Synopses & Reviews
Presenting a vivid social history of andldquo;the new womanandrdquo; who emerged in Japanese culture between the world wars, The New Japanese Woman
shows how images of modern women burst into Japanese life in the midst of the urbanization, growth of the middle class, and explosion of consumerism resulting from the postwar economic boom, particularly in the 1920s. Barbara Sato analyzes the icons that came to represent the new urban femininityandmdash;the andldquo;modern girl,andrdquo; the housewife, and the professional working woman. She describes how these images portrayed in the media shaped and were shaped by womenandrsquo;s desires. Although the figures of the modern woman by no means represented all Japanese women, they did challenge the myth of a fixed definition of femininityandmdash;particularly the stereotype emphasizing gentleness and meeknessandmdash;and generate a new set of possibilities for middle-class women within the context of consumer culture.
The New Japanese Woman is rich in descriptive detail and full of fascinating vignettes from Japanandrsquo;s interwar media and consumer industriesandmdash;department stores, film, radio, popular music and the publishing industry. Sato pays particular attention to the enormously influential role of the womenandrsquo;s magazines, which proliferated during this period. She describes the different kinds of magazines, their stories and readerships, and the new genres the emerged at the time, including confessional pieces, articles about family and popular trends, and advice columns. Examining reactions to the images of the modern girl, the housewife, and the professional woman, Sato shows that while these were not revolutionary figures, they caused anxiety among male intellectuals, government officials, and much of the public at large, and they contributed to the significant changes in gender relations in Japan following the Second World War.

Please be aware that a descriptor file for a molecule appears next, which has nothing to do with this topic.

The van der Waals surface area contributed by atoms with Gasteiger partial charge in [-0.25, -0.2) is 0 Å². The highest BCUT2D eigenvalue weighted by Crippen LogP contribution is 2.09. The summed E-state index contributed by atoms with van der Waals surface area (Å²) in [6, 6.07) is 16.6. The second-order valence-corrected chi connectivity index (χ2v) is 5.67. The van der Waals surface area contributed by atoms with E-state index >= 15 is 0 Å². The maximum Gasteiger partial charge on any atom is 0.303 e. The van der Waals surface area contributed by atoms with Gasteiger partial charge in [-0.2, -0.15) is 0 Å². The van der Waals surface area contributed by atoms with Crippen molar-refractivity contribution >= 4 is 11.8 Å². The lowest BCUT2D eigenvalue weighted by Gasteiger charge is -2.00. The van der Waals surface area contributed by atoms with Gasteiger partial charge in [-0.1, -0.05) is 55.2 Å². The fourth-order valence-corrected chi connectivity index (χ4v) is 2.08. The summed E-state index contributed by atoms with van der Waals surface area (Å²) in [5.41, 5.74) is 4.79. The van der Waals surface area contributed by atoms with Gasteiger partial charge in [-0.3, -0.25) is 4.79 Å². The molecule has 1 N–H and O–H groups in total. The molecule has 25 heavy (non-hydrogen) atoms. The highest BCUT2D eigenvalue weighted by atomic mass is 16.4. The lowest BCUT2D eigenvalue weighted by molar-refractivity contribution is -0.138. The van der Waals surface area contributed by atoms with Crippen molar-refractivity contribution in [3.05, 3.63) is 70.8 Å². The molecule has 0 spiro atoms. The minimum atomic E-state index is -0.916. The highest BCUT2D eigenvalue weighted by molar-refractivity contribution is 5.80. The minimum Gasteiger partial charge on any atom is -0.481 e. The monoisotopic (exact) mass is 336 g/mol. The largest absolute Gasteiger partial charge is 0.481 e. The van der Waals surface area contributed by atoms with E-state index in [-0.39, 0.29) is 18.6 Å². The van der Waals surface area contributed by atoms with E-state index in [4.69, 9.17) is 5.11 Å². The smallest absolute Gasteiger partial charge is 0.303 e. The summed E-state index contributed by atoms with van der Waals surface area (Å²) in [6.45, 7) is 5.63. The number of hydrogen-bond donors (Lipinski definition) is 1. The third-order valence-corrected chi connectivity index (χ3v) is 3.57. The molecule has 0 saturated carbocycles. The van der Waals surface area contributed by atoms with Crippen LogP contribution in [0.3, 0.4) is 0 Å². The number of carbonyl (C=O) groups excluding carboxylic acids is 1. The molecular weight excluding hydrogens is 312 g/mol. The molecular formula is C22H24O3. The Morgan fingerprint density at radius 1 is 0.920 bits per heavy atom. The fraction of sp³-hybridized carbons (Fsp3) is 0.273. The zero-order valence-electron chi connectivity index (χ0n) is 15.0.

A study of the "modern" woman in Japan before World War II.
About the Author
“Barbara Sato has produced a superb book on the construction of a new women's culture in Japan in the interwar period. In captivating detail, she documents the creation of a new subjectivity—'women'—through the interactions of middle-class women with consumer capitalism and the mass media. By showing us the myriad ways that women wrote themselves into the narratives of modernity, Sato's book opens up new ways of thinking about the relationship between women and the modern.”—Louise Young, author of Japan’s Total Empire
“In no other study of Japanese women are issues of gender and social history so magnificently intertwined. No other work in the English language provides such a detailed view of the multiple configurations of mass culture (film, radio, popular magazines, department stores, fashions, etc.) in the 1920s and 1930s. This is a remarkable accomplishment.”—Don Roden, author of Schooldays in Japan
“Now the 'new women’ of interwar Japan join their subversive sisters around the globe in this vivid presentation of the social imaginaries of the modern girl, the housewife, and the professional working woman of middle-class Tokyo. Self-consciously modern, they were also evoked by their critics to redefine modernity, though not necessarily in directions they themselves might have wished. A new story, an old story, well told and nicely illustrated.”—Carol Gluck, Columbia University